“But even though I’m a fighter and go into the ring and take punches, the real heroes are the victims’ families who will now have to show incredible bravery to carry on with their everyday lives.
“The one thing that has really showed me the love and compassion of the people in the city, is how they have all pulled together in this terrible time.”
Provided by Press Association Sport
Australian challenger Jeff Horn has made a massive blunder by not training against superior sparring partners in the United States in preparation for Sunday’s title fight, Manny Pacquiao’s team says.
The legendary 38-year-old Filipino, one of the greatest fighters of his generation, is widely tipped to overcome the unbeaten Horn in front of an expected 50,000 people at Brisbane’s Suncorp Stadium.
Pacquiao’s Australian strength and conditioning coach Justin Fortune said Thursday the ‘Fighting Schoolteacher’ hasn’t done his homework and will be outclassed by the master eight-weight world champion.
People talk about Pacquiao like he's Cotto, some sort of legacy fighter. But Pacquiao waxed Bradley and Vargas last year. Still impressive.— adam abramowitz (@snboxing) June 25, 2017
“Manny is one of the greats and Jeff Horn is in a different league,” former heavyweight Fortune told reporters.
“If Manny puts his mind to it he destroys anybody in the world. He’s busted up some of the greats. Jeff Horn is the guy to knock out and we’re in the hurt business.”
Fortune, who once fought against Lennox Lewis, said Horn should have spent eight weeks in America against the best available sparring partners.
“Then you might have given him a real shot if he’d been training with A-grade guys all the time,” he said.
“Instead he’s been using (Filipino) Czar Amonsot as a sparring partner and he is nowhere near as fast as Manny.
“Horn won’t know what hit him because Manny is that quick.”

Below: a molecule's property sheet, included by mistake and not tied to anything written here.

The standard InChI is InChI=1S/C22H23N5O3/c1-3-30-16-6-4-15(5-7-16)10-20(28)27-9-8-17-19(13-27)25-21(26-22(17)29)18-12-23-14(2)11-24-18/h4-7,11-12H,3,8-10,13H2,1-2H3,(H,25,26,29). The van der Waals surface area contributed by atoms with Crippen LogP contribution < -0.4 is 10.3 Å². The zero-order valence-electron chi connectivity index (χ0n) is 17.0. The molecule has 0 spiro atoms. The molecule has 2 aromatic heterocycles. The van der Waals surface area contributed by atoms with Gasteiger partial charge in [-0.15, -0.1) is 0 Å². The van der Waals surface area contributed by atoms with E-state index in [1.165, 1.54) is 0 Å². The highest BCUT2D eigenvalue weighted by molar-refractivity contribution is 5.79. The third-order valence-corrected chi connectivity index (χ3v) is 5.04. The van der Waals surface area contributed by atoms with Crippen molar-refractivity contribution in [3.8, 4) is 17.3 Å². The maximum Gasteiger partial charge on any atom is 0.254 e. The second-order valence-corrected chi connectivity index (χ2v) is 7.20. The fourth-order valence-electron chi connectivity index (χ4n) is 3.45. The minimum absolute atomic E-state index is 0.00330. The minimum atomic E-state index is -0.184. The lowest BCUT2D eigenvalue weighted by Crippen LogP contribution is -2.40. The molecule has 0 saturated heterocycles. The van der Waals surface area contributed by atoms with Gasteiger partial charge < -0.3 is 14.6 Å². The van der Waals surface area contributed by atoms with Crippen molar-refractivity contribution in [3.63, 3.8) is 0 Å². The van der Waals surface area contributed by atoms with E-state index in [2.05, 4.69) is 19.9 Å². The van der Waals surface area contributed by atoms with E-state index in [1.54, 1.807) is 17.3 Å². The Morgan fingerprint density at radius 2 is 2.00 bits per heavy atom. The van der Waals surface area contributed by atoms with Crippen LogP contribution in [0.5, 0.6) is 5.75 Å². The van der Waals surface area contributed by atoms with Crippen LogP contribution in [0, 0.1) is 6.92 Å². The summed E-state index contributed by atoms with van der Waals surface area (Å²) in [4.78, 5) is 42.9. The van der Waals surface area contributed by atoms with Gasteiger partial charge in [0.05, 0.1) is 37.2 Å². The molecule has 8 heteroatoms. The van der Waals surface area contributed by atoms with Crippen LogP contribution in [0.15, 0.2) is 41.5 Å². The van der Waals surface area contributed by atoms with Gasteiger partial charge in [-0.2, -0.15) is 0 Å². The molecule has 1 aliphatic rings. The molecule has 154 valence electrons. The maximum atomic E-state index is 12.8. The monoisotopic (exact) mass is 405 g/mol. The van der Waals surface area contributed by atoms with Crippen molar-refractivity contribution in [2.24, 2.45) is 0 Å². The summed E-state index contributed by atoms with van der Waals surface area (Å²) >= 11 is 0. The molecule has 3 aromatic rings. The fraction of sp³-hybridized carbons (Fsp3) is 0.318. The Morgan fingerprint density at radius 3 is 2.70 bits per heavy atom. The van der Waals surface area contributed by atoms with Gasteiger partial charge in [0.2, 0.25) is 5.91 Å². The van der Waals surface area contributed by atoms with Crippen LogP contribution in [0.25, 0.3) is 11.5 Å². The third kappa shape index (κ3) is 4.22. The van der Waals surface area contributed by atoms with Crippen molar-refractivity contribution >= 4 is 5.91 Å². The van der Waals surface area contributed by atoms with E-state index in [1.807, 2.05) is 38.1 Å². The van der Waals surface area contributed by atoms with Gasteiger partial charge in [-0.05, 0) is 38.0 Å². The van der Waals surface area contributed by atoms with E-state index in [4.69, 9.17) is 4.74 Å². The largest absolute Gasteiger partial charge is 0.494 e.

Fortune said he gave Horn no chance of causing a major boilover against the warrior known as ‘Pac Man’.
“People say ‘well, Manny hasn’t knocked anyone out in years’ but these are AAA guys, with pro-level experience, current or former world champions,” Fortune said.
“This guy (Horn) has nowhere near the experience at all. He hasn’t walked out in front of 50,000 people, ever.
“Nerves take a lot out of you when you fight. It’s actually terrible, there’s nothing you can do about it, happens to all of us.
“Manny’s done it, he’s used to it, it’s no big deal. Jeff’s not. I don’t think they’ve realised that.”
Horn defended his training strategy, saying he was more than happy using Amonsot, who is ranked number three with the World Boxing Association at junior welterweight (140lb, 63kg).
“It’s very hard for anyone to copy the style of Pacquiao but we got the closest thing out there that we could,” Horn said.
“I’ve definitely sparred the best I ever have for this preparation and I’m really happy with the rounds Czar gave me.”
Horn said while Pacquiao might be faster than him, he had an awkward style that the Filipino has not faced before.
“My style will give him problems and it’s a matter of timing him so that I can make him miss and land my hard shots,” he said.
Pacquiao (59-6-2, 38 knockouts) is one of the greats, while Horn, 29, has won 16 of his 17 bouts with one draw.
Pacquiao, who briefly retired last year before making a successful comeback against Jessie Vargas in November, has not stopped an opponent since his 12th round TKO of Miguel Cotto in 2009.
Trainer Freddie Roach has suggested Sunday’s fight is a stepping stone for Pacquiao to secure a rematch with American rival Floyd Mayweather, who outpointed the Filipino in the “Fight of the Century” two years ago.
Provided by AFP Sport